The Symbolist movement spanned European nations and creative genres in the final decades of the nineteenth century. First writers, then visual artists, sought to “clothe the idea in sensuous form,” as Jean Moréas wrote in his 1886 Symbolist manifesto. More a sensibility than a single artistic style, Symbolism evoked feeling, meaning, and intangible qualities rather than describing the visible world. Drawn from the Blanton’s collection of works on paper, this exhibition examines Symbolism’s development and its conceptual and aesthetic innovations, which would have a lasting impact on twentieth-century art.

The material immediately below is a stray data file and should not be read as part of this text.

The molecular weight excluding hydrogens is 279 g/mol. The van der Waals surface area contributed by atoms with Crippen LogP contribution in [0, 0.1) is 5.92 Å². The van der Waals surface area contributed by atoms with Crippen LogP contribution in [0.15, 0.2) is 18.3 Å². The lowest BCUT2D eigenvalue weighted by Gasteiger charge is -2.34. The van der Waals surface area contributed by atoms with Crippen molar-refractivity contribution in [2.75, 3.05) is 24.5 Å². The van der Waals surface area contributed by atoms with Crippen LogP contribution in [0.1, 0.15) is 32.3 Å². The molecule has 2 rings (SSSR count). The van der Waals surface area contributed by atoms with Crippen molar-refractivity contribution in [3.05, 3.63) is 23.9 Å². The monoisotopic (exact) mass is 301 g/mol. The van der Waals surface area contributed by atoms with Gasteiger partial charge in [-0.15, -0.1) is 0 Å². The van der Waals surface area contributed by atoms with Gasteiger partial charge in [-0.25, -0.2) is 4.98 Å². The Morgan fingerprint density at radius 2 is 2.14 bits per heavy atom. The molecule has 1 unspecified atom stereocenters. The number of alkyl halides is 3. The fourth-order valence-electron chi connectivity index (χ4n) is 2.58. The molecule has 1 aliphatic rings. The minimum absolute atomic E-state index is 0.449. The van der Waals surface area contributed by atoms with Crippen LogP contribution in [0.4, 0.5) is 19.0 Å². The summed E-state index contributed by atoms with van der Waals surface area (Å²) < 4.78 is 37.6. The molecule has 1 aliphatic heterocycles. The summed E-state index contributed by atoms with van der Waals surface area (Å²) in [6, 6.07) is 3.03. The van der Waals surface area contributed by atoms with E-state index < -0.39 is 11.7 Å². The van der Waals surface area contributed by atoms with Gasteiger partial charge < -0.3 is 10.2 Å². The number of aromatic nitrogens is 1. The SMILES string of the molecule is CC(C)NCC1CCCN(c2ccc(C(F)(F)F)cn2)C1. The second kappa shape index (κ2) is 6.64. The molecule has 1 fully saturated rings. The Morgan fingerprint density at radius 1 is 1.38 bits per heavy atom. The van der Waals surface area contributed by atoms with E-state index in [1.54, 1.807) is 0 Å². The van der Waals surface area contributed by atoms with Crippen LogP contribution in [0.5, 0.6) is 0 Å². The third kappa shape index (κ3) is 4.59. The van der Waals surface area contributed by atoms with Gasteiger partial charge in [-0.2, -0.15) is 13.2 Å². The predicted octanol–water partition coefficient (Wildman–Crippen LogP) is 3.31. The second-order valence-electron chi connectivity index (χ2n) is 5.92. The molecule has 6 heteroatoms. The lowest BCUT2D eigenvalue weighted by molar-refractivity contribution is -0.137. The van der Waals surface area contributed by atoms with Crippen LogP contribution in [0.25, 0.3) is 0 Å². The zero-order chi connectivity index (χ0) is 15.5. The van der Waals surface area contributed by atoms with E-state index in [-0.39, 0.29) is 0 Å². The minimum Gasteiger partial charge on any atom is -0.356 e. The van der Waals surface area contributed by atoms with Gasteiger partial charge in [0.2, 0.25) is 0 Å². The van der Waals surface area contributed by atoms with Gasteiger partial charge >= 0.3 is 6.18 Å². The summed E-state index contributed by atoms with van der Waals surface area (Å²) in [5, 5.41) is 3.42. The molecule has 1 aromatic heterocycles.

This exhibition is organized by Claire Howard, Assistant Curator, Modern and Contemporary Art, Blanton Museum of Art
Serpent-Auréole (Serpent-Halo), 1890 (detail)
Lithograph and transfer lithograph on chine appliqué
20 13/16 in. x 19 5/8 in. (52.8 cm x 49.8 cm)
Blanton Museum of Art, The University of Texas at Austin, Purchase from the Severin Wunderman Collection Fund, 1997